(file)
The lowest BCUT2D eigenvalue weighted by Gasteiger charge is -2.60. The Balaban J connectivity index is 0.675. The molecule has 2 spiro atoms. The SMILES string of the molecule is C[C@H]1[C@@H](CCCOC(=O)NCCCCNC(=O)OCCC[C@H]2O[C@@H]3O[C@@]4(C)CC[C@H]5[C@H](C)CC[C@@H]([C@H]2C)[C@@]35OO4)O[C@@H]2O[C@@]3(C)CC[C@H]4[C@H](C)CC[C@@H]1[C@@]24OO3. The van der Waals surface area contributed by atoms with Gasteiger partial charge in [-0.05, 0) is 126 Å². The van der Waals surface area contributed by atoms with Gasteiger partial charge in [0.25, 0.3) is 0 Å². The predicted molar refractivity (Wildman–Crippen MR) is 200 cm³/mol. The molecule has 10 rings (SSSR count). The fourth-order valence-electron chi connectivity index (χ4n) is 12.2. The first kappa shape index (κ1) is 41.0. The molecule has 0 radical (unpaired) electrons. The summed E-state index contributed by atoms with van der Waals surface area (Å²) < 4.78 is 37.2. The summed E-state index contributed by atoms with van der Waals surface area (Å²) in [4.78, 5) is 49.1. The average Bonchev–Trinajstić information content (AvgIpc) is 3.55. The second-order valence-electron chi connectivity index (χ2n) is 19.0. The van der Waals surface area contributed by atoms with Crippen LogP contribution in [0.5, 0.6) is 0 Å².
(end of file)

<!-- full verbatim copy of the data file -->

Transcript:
The lowest BCUT2D eigenvalue weighted by Gasteiger charge is -2.60. The Balaban J connectivity index is 0.675. The molecule has 2 spiro atoms. The SMILES string of the molecule is C[C@H]1[C@@H](CCCOC(=O)NCCCCNC(=O)OCCC[C@H]2O[C@@H]3O[C@@]4(C)CC[C@H]5[C@H](C)CC[C@@H]([C@H]2C)[C@@]35OO4)O[C@@H]2O[C@@]3(C)CC[C@H]4[C@H](C)CC[C@@H]1[C@@]24OO3. The van der Waals surface area contributed by atoms with Gasteiger partial charge in [-0.05, 0) is 126 Å². The van der Waals surface area contributed by atoms with Gasteiger partial charge in [0.25, 0.3) is 0 Å². The predicted molar refractivity (Wildman–Crippen MR) is 200 cm³/mol. The molecule has 10 rings (SSSR count). The fourth-order valence-electron chi connectivity index (χ4n) is 12.2. The first kappa shape index (κ1) is 41.0. The molecule has 0 radical (unpaired) electrons. The summed E-state index contributed by atoms with van der Waals surface area (Å²) < 4.78 is 37.2. The summed E-state index contributed by atoms with van der Waals surface area (Å²) in [4.78, 5) is 49.1. The average Bonchev–Trinajstić information content (AvgIpc) is 3.55. The second-order valence-electron chi connectivity index (χ2n) is 19.0. The van der Waals surface area contributed by atoms with Crippen LogP contribution in [0.5, 0.6) is 0 Å².